10. 10. Resctriction enzymes <ul><li>DNA cutting enzymes. Restriction endonucleases </li></ul><ul><li>cuts DNA at a specific site defined by a sequence of bases in the DNA (recog.site) forming “sticky ends” (ss) </li></ul><ul><li>Palindromic sites </li></ul><ul><li>Eg. BamHI cuts 5' GGATCC 3' 3' CCTAGG5’ Eg.2 HaeIII cuts 5'GGCC3' 3'CCGG5' </li></ul><ul><li>several hundred endonucleases have been extracted from bacteria and many are used in recombinant DNA research. eg EcoR1,Hind III, HaeIII, TaqA1, Sau3A </li></ul>
  11. 12. Specific palindromic sites
  12. 15. Library construction <ul><li>Because each cloned DNA segemnt is relatively small, many separate clones must be constructed . </li></ul><ul><li>A set of cloned DNA segments derived from a single individual represents a library </li></ul><ul><li>Cloned libraries could be an entire genome, a singe chromosome, or a set og genes compiled together in a single cell type. </li></ul>
  13. 17. summary
  14. 18. <ul><li>Applications of recombinant DNA technology </li></ul>Used widely in research and hospital laboratories. Broad applications - medicine, agriculture,
  15. 19. ??.. <ul><li>1. The processes of inheritance and gene expression. </li></ul><ul><li>2. Process and tx of various diseases </li></ul><ul><li>3. Generation of economic benefits eg. improved agricultural products. </li></ul>
  16. 20. Applications <ul><ul><li>Molecular Biology/Research </li></ul></ul><ul><ul><li>Diagnostics </li></ul></ul><ul><ul><li>Genetic Counseling </li></ul></ul><ul><ul><li>Criminology/Forensics </li></ul></ul><ul><ul><li>Paternity testing </li></ul></ul><ul><ul><li>Archeology </li></ul></ul><ul><ul><li>Food testing </li></ul></ul><ul><ul><li>Evolutionary studies </li></ul></ul>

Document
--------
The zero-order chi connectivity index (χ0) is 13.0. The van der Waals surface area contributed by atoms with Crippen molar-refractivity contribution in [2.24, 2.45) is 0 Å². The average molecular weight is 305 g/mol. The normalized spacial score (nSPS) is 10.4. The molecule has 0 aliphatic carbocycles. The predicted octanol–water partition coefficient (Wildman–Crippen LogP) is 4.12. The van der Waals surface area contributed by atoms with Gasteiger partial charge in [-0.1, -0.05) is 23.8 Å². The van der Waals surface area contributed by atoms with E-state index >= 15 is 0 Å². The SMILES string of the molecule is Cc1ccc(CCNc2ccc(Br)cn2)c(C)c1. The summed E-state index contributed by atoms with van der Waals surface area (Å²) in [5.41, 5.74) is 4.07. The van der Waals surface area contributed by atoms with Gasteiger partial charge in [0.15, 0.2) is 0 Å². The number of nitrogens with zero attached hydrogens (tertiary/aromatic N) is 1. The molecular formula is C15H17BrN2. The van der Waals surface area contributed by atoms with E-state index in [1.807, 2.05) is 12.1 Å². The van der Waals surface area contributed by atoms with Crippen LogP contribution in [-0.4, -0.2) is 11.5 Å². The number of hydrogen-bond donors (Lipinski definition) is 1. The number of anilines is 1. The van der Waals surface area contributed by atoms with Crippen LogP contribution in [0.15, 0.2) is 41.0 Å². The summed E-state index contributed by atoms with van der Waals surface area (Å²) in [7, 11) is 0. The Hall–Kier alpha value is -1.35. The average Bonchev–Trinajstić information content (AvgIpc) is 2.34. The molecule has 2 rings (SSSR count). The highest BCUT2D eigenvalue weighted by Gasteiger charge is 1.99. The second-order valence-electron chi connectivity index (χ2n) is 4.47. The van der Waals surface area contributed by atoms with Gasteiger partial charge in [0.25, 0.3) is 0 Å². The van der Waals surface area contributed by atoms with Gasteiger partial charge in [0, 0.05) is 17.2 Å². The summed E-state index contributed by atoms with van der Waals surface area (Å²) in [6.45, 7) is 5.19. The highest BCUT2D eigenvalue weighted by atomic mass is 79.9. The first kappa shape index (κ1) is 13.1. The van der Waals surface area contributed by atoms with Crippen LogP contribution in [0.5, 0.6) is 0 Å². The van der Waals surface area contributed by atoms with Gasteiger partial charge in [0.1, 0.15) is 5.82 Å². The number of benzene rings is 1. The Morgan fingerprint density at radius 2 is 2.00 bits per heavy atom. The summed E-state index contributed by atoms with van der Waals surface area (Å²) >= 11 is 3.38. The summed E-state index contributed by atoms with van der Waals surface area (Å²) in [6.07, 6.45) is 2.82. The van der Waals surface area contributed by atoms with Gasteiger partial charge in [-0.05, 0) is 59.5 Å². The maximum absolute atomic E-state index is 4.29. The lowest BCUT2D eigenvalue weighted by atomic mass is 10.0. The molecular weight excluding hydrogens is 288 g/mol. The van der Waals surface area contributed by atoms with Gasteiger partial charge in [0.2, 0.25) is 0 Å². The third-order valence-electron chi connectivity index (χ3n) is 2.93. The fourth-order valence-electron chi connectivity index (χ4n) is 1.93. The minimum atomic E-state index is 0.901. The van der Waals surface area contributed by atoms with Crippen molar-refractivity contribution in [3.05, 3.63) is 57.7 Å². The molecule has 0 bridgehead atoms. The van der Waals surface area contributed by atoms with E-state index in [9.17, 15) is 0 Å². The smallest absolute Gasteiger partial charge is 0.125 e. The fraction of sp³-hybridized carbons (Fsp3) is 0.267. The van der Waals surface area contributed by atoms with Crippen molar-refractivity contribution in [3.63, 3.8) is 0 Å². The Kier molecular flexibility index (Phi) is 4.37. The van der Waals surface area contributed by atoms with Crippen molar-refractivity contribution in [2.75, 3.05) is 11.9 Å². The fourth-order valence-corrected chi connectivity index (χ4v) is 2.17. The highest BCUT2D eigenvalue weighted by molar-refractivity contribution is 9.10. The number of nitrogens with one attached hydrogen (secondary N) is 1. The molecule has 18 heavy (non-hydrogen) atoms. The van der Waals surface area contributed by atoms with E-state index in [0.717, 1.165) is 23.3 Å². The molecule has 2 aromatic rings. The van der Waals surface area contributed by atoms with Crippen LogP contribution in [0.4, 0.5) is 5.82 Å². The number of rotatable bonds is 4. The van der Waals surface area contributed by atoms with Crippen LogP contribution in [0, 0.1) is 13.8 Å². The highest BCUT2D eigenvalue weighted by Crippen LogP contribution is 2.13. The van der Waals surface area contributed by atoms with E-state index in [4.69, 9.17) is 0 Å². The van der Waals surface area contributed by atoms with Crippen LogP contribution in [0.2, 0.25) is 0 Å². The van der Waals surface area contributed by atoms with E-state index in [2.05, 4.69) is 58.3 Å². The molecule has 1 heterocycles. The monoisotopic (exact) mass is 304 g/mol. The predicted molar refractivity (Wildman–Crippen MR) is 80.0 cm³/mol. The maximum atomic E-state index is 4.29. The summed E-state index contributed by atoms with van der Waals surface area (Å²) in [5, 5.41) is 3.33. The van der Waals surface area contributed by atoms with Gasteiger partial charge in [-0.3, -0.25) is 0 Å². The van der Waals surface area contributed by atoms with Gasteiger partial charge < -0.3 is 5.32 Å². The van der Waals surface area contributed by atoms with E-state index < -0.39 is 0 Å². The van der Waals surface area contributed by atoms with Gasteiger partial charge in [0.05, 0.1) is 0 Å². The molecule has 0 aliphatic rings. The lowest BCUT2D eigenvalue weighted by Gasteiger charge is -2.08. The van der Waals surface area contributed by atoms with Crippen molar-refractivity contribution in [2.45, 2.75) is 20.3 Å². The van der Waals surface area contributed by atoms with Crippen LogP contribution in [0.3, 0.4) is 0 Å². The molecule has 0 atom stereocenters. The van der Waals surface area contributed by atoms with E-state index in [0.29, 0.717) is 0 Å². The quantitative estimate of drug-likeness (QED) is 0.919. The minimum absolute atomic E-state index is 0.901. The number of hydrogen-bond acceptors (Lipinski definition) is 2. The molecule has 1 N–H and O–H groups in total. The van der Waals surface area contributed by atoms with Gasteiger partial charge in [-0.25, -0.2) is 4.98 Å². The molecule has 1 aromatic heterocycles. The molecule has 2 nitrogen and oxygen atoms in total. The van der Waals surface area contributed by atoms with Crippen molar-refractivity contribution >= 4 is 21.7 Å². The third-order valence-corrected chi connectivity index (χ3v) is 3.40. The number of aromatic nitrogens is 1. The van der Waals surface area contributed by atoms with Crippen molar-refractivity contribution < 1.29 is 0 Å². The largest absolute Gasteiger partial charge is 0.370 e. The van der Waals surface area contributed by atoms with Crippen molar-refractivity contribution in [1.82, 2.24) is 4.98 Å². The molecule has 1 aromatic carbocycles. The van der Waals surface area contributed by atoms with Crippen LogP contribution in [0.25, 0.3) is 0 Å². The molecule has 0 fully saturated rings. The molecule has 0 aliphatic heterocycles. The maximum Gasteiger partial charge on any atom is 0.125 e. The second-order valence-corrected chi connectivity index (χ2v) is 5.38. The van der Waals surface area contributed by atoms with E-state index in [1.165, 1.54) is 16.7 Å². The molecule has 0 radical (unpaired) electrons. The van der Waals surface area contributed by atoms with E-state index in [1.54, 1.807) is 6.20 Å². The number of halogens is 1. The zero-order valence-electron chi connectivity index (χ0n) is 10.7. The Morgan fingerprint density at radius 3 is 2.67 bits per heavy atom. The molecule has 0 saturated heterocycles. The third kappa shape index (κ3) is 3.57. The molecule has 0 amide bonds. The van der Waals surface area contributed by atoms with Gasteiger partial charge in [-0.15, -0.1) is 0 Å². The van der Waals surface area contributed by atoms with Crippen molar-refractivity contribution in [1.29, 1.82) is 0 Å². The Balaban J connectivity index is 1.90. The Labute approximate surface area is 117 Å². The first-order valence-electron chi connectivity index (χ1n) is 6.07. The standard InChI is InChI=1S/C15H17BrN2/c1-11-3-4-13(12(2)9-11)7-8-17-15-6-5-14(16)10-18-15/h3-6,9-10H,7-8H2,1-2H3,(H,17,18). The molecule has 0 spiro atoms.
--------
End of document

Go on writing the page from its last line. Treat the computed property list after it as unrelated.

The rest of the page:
17. 21. Medicine <ul><li>Medicine – production of industrial and commercial compounds </li></ul><ul><li>Insulin – Diabetes </li></ul><ul><li>drugs (angiostation and endostatin) , </li></ul><ul><li>Factor VIII – Haemophilia A </li></ul><ul><li>Factor IX – Haemophilia B </li></ul><ul><li>EPO – Anaemia </li></ul><ul><li>Interleukins and interferons </li></ul><ul><li>Tissue plasminogen activator – dissolve blood clots </li></ul><ul><li>Hormones = GH, parathyroid </li></ul><ul><li>Oxytocin </li></ul><ul><li>Adenosine deaminase –sev. Com. Imm (SCID) </li></ul>,
  18. 22. <ul><li>Diagnostic kits – Hep, AIDS </li></ul><ul><li>Antibiotics </li></ul><ul><li>genetic testing, –Mapping the chromosomal location of genetic disorders. RFLP, DNA fingerprinting – the HG project </li></ul><ul><li>Gene therapy – manipulation of DNA to tx diseases by altering individuals genes . (CF, PKU, DMD) ETHICAL ISSUES </li></ul><ul><li>Forensic applications - All individuals are genetically unique = a distinct &quot;genetic fingerprint“, all types of specs, old and new </li></ul><ul><li>Animals = models of genetic diseases Eg GE mice </li></ul>